When it comes to understanding heaven, I take what you could call the Gay Talese approach. He is the journalist best known for his masterful Esquire article, “Frank Sinatra Has a Cold.” The story pioneered what might be termed “indirect insight.”
Repeatedly stalled in getting an interview with the famous singer himself, Talese instead interviewed everyone in the star’s orbit. The resulting piece revealed much more about Sinatra than a direct conversation ever would have.
Rather than coming back to the office with an Instamatic snapshot, Talese presented a cut-out, silhouette portrait like from the old days. By carefully trimming away the edges and concentrating on the background, as it were, he gleaned a distinct profile.
In the same way, when it comes to heaven, I’m not very interested in the current bestsellers about people’s visits there. They seem a bit like eternal-timeshare brochures. Rather than rely on their accounts of what will be there, I want to snip around the edges and start from the basis of what (and who) it appears won’t be there.
Accountants, for instance. I base this exclusion not on personal dislike: it’s just that the Bible tells us that death, one of the two certainties of life, is going to be swallowed up in the hereafter. So, it seems fair to presume that the other one—namely, taxes, and thus those that deal with them—also fails to make the cut.
Don’t get me wrong. I am not suggesting that accountants will end up in, you know, the other place. (Though bank managers could find themselves there, according to Rowan Atkinson. His “Welcome to Hell” sketch will probably have you in fits of laughter—if you can just ignore the eternal damnation thing for a few moments. It’s worth trying).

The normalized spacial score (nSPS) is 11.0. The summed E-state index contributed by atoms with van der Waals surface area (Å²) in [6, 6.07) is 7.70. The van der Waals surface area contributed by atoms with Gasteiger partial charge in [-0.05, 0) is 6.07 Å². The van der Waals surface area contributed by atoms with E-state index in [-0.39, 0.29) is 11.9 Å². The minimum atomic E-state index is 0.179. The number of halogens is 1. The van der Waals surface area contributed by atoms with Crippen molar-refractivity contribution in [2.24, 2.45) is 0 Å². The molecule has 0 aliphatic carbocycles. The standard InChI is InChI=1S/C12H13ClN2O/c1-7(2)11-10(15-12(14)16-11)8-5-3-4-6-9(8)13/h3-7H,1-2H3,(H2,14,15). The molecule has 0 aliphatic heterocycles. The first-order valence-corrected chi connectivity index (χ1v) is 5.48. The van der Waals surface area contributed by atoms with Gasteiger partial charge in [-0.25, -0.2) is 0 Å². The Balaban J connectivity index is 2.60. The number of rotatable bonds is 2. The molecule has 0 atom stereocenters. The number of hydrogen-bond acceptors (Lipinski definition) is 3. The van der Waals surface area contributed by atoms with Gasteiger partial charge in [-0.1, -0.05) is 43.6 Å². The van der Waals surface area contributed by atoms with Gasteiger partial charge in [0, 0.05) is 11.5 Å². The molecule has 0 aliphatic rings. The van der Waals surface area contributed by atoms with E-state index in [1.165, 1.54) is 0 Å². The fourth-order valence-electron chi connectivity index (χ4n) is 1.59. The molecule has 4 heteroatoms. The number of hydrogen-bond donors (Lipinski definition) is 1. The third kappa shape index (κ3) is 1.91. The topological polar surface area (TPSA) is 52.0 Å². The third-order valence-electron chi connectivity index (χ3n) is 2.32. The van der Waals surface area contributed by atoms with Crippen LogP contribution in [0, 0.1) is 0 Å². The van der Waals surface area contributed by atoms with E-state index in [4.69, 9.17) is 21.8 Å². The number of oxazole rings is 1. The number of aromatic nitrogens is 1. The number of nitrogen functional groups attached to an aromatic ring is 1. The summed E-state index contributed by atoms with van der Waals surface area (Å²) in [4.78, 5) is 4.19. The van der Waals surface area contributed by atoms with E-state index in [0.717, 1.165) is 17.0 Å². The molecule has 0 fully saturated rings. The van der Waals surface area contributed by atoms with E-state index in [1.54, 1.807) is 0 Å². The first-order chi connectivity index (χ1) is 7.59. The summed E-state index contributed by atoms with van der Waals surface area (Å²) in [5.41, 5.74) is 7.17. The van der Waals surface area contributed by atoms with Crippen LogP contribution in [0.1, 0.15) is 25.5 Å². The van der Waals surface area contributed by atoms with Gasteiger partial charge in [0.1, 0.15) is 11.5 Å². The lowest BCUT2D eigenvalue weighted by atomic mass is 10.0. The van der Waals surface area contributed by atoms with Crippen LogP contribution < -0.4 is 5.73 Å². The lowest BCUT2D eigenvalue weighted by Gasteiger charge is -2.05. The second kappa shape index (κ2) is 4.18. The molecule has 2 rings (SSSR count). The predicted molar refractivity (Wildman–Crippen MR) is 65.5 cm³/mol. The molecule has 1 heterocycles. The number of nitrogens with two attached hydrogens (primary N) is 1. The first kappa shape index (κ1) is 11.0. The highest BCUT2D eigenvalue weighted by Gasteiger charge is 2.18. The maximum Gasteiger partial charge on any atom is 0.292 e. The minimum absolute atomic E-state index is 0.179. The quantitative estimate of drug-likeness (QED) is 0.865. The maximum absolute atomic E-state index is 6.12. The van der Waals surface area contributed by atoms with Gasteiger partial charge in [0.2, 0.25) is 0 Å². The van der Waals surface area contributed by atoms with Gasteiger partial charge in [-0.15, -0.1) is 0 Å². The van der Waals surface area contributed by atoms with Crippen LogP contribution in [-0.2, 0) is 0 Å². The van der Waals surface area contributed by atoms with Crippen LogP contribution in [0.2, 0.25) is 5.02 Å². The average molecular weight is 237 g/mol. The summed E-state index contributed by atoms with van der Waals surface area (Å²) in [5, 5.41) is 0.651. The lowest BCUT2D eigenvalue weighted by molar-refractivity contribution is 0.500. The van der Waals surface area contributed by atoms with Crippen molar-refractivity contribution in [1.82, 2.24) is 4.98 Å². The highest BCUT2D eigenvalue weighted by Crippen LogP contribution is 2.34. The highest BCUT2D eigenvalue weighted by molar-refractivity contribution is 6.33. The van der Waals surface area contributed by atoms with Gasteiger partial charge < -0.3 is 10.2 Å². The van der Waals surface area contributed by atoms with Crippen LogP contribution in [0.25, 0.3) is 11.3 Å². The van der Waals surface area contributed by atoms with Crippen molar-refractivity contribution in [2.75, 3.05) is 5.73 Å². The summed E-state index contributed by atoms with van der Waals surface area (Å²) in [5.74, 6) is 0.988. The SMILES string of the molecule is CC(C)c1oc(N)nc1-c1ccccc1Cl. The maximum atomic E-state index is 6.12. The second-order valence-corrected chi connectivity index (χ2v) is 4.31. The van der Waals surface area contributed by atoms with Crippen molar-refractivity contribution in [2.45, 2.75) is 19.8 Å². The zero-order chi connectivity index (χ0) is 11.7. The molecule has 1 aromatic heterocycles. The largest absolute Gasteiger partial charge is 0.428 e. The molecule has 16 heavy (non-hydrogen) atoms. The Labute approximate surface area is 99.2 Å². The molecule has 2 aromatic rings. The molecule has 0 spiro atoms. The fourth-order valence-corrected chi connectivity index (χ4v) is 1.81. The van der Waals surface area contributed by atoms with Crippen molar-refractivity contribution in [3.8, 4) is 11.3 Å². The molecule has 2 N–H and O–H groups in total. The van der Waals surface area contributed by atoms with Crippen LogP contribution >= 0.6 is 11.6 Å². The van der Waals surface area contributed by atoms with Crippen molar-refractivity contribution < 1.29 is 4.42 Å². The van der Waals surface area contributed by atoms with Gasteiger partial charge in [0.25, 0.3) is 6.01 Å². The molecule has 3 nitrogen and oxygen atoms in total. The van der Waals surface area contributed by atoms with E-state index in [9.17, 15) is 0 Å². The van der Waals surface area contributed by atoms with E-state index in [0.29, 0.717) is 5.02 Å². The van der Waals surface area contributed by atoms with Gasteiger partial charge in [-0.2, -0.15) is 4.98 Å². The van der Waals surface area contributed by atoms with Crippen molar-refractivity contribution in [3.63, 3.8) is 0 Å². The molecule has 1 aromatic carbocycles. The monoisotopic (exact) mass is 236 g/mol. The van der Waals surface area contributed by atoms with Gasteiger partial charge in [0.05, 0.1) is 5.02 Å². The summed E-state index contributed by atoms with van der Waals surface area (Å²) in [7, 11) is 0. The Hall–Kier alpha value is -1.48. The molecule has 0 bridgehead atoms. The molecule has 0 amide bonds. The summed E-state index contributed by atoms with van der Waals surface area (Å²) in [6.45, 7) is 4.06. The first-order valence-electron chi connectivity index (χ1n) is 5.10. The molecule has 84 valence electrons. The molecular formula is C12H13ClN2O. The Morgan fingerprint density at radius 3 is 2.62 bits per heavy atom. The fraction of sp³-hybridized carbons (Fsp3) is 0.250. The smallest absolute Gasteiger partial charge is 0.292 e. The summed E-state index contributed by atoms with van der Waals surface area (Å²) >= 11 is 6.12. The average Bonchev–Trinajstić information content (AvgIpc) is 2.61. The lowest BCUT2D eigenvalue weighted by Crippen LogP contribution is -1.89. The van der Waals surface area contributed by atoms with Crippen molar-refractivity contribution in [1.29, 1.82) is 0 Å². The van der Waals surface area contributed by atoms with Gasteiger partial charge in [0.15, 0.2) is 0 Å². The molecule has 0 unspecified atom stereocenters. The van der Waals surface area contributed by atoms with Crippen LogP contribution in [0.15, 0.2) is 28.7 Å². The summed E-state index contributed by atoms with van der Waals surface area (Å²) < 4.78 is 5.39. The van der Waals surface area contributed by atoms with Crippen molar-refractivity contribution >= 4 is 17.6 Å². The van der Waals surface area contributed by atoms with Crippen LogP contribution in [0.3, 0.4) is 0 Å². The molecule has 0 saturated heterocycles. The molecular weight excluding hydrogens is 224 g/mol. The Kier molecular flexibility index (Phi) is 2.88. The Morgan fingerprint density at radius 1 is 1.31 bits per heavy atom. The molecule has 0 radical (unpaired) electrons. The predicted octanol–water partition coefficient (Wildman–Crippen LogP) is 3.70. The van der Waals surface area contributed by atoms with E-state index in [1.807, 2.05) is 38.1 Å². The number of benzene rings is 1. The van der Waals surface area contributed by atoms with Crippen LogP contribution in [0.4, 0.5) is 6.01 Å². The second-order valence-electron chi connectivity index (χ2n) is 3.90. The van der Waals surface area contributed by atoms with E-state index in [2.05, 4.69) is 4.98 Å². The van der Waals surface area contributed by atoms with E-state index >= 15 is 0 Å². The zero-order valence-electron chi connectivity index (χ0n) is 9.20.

What occurs to me, though, is that there is a lot of stuff we are going to have to check at the pearly gates. Take gun lovers, as an example. Once the post-resurrection circulation has returned to their cold, dead hands, they are going to have to willingly surrender their weapons to St. Peter, because concealed carry permits are not going to be valid in heaven.
How can I be so sure? Eternal security: it means there’s no need for neighborhood watch groups. I suspect that all those weapons are going to be smelted down and turned into a giant swing set, on which we all get to hang out with Jesus.
But back to the accountants. From them, I began to think about some of the other occupations that will probably be absent in heaven. Many of us are going to have to turn in our work badges, I think. There will likely be no:
- Counselors and handkerchief makers: no more tears, after all.
- Electricians: the place is illuminated by God’s glory, apparently.
- Journalists: there will be no scandal, and we will all know fully, anyway.
- Preachers: self-evidently redundant.
Joking aside, there’s a serious point here. One that brings us back to our true identity. Because if so much of who we think we really are—and, let’s face it, what we do goes a long way in defining us—is going to be irrelevant when we get to heaven, maybe we’d do better focusing on what is going to remain.
Some of the things God “made us to be” seem to be only for this life. Perhaps the question should not so much be “Who am I now?” but “Who am I going to be forever?” And “What is my real, enduring essence?” Like with Frank Sinatra, the clearest picture may come from the impact we have on those around us—if we dare ask them.